The Amish Sawmill Bridge is the first press-brake-formed steel tub girder bridge constructed in the U.S. Photo by SSSBA.

Innovative Press-Brake-Formed Steel Tub Girder System Featured in "Bridge Structures" Journal

August 3, 2020

WASHINGTON D.C. – An article highlighting a new technology developed by the Short Span Steel Bridge Alliance (SSSBA) and its industry partners has been published in a key bridge technology journal. The article, “Fatigue Performance of Singular and Modular Press-Brake-Formed Steel Tub Girders,” appeared in “Bridge Structures,” Volume 16, No. 1, which was published on July 9, 2020. It was authored by Karl Barth, Ph.D., the Jack H. Samples Distinguished Professor at West Virginia University, who headed the industry task group responsible for developing the technology; Greg Michaelson, Ph.D., P.E., associate professor at Marshall University, who was involved in the early research on the new technology; and Robert Tennant, Ph.D. engineering student at West Virginia University. Barth and Michaelson also provide expert assistance via the SSSBA’s Bridge Technology Center.

The article examines the modular testing of the press-brake-formed steel tub girder (PBTG) bridge system for short span structures of up to 60 feet. Specifically, it covers the scope of the testing, which includes:

  • Fatigue testing of singular composite girders simulating a 75-year life in a rural environment,
  • Evaluation of two slab edge treatment methods to determine the optimal option for the Ultra-High-Performance Concrete (UPHC) joint between modular tub girder units, and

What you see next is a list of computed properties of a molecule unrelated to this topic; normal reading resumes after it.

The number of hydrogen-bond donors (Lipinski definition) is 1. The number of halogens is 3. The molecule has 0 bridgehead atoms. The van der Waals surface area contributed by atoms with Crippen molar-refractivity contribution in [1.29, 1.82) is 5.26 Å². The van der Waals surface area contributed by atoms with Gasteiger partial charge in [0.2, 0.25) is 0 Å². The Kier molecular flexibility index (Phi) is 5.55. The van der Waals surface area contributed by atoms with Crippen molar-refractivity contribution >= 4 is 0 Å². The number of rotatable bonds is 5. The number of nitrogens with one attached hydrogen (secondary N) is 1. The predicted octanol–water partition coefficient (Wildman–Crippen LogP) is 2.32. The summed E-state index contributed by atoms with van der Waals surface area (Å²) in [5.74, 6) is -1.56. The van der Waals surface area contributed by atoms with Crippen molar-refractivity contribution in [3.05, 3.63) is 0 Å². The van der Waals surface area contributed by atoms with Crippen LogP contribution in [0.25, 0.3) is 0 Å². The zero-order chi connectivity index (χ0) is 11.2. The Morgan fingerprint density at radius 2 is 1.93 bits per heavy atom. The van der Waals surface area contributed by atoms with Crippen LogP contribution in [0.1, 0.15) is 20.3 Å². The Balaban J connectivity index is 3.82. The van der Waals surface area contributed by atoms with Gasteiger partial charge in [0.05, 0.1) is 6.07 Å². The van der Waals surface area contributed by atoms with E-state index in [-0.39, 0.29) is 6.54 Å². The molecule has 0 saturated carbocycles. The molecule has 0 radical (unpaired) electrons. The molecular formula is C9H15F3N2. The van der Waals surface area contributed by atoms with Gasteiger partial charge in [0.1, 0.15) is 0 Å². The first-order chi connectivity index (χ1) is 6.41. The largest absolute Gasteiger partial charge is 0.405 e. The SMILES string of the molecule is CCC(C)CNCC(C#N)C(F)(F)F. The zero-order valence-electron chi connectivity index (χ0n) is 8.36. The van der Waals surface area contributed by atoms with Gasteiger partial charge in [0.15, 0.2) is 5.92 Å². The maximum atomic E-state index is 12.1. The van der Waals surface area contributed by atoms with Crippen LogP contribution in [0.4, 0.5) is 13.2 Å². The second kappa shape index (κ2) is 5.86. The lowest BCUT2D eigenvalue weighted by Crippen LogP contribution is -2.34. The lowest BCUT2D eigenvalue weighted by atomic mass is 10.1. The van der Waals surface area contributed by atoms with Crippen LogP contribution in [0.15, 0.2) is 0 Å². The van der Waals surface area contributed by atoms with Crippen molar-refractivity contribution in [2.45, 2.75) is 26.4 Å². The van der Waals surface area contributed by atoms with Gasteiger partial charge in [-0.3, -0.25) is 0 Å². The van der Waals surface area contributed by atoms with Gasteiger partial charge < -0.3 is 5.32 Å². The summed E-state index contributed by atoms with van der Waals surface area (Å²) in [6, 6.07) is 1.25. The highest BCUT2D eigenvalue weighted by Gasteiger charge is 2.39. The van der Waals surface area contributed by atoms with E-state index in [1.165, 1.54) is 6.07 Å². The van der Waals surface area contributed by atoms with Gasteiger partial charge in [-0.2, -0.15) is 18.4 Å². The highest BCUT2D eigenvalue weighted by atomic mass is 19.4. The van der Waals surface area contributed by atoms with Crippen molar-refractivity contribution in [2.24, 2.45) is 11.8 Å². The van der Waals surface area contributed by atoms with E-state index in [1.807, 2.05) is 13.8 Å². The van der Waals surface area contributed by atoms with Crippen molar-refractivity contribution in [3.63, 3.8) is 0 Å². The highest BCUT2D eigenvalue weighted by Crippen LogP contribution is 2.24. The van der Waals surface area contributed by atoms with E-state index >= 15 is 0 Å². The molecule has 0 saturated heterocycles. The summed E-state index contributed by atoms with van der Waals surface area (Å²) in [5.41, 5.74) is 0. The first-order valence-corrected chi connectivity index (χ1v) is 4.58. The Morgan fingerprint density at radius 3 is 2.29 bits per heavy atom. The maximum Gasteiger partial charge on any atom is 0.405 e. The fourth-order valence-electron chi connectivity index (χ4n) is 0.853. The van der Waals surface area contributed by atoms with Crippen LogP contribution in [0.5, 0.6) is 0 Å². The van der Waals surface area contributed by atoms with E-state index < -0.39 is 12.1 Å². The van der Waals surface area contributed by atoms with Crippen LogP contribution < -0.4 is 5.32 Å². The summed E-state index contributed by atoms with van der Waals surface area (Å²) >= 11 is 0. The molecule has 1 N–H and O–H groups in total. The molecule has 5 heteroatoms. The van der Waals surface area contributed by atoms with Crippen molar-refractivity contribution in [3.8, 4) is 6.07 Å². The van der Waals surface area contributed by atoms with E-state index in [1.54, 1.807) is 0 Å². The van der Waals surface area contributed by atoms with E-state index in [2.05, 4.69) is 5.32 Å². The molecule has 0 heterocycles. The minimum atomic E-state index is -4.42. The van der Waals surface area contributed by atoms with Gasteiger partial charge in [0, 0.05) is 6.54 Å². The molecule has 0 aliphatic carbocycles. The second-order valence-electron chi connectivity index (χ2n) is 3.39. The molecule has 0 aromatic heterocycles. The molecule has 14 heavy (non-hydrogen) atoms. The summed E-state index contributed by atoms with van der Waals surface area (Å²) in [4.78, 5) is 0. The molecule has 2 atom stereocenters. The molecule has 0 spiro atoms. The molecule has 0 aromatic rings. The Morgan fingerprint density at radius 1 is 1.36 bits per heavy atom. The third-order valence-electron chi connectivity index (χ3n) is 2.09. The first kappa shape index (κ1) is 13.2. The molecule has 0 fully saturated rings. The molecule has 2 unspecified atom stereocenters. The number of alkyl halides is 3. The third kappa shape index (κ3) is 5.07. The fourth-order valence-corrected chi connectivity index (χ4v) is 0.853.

• Evaluation of the system’s fatigue performance by connecting longitudinally two composite modular press-brake-formed tub girders with a UHPC joint.   

The testing demonstrated that the press-brake-formed tub girders behaved adequately with respect to fatigue, as did the longitudinal joints composed of UHPC.

Dr. Barth stated: “We’ve come a long way since our team introduced the concept of the PBTG system in 2011. PBTG bridges are now in service in five states – Iowa, Ohio, Michigan, Texas and West Virginia. This system saves significant costs and time. It is a viable, economical solution to meeting the nation’s challenge to replace its aging bridge infrastructure, with the greatest need in the short span category of 140 feet or less.”

For more information or to purchase the article, visit “Bridge Structures” focuses on practical issues and how certain techniques can be adopted in the work of the bridge engineer. It also narrows the gap between researchers and practitioners and provides state-of-the-art solutions to challenges faced by bridge engineers.

The Short Span Steel Bridge Alliance (SSSBA) is a group of bridge and buried soil steel structure industry leaders who have joined together to provide educational information on the design and construction of short span steel bridges in installations up to 140 feet in length. For more news or information, visit or follow us on Twitter at @ShortSpanSteel or Facebook at   


Debbie Bennett
Senior Manager, Construction Communications
American Iron and Steel Institute
Tel: 202.452.7179

Dan Snyder
Short Span Steel Bridge Alliance
Tel: 301.367.6179